Tell Me Your Secrets – which was picked up by Amazon after TNT very, very wisely passed on the series – starts in an uncomfortable and decidedly unentertaining place and quickly devolves into a cavalcade of hammy performances, obvious red herrings, introductions of psychics and Bayou mysticism, unnecessary time shifting for the sake of big reveals that could be handled better, and far too much plot for a single mystery to handle. From the first episode until the season finale, Tell Me Your Secrets keeps piling on new characters and subplots that distract from something that could have been a dark and somewhat inspired thriller. Around the time Karen starts shacking up with a kindly local cop (Marque Richardson) and striking an unlikely friendship with the bullying daughter of the town’s wealthiest and most connected family (Chiara Aurelia, tasked, unenviably, with playing one of the most inconsistently written and baffling characters in television history), Tell Me Your Secrets has left any pretense of cleverness behind in favour of throwing everything it can and hoping something sticks.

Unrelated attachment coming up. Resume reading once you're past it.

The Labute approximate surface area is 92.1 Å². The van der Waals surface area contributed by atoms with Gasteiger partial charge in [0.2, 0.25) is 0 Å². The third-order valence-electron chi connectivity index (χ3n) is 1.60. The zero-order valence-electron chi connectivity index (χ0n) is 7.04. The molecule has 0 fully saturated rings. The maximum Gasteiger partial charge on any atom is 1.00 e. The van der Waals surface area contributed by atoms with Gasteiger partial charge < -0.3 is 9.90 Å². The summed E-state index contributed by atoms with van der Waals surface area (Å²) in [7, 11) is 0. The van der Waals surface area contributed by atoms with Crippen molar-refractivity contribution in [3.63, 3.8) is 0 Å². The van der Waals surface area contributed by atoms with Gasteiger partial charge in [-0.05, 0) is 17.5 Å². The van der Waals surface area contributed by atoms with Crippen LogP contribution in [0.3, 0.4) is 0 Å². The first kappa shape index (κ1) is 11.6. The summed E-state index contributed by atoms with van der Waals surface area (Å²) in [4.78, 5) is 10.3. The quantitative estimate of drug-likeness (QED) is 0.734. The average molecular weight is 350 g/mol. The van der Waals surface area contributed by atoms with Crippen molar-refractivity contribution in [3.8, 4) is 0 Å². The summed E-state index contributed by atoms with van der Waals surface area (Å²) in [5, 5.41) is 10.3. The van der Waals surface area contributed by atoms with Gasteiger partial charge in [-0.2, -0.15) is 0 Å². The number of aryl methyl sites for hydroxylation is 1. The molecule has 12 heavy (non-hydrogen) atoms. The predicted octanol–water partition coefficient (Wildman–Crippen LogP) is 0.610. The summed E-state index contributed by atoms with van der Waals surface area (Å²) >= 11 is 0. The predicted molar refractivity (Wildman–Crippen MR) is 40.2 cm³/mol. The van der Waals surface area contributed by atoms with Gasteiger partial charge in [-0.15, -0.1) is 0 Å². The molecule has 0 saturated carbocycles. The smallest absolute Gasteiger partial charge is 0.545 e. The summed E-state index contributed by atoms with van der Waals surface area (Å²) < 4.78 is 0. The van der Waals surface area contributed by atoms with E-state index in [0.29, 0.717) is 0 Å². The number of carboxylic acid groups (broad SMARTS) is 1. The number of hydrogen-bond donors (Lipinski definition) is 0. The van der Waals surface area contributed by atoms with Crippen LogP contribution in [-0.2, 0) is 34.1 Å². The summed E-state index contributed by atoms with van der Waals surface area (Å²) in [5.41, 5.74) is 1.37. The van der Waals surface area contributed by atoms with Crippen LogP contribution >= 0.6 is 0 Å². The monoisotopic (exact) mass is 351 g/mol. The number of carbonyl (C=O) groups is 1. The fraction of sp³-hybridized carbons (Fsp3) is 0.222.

From the outset, it’s clear where most of Warner’s work is heading, with a couple of key exceptions. (Admittedly, the ninth episode introduces a wrinkle that I wasn’t expecting, but just because I wasn’t expecting it doesn’t make it good.) A lot of energy is expended in trying to make the viewer wonder if Karen – with her faulty memory and checkered past – is secretly crazy. Karen is treated with such obvious disrespect – even by her alleged friends – that it scarcely matters. If she’s telling the truth and she isn’t involved with the new disappearances (tied to the local group home for wayward girls) or her boyfriend’s killings, Karen has suffered tremendously for no good reason at the hands of the ultimate villains. If she did all this stuff, everyone around her is already so loathsome that it’s all a moot point. Tell Me Your Secrets stumbles so early and often into logical and thematic traps that past the halfway point two things become apparent: none of this can wrap up in a single season and there’s no satisfying or logical conclusion in sight.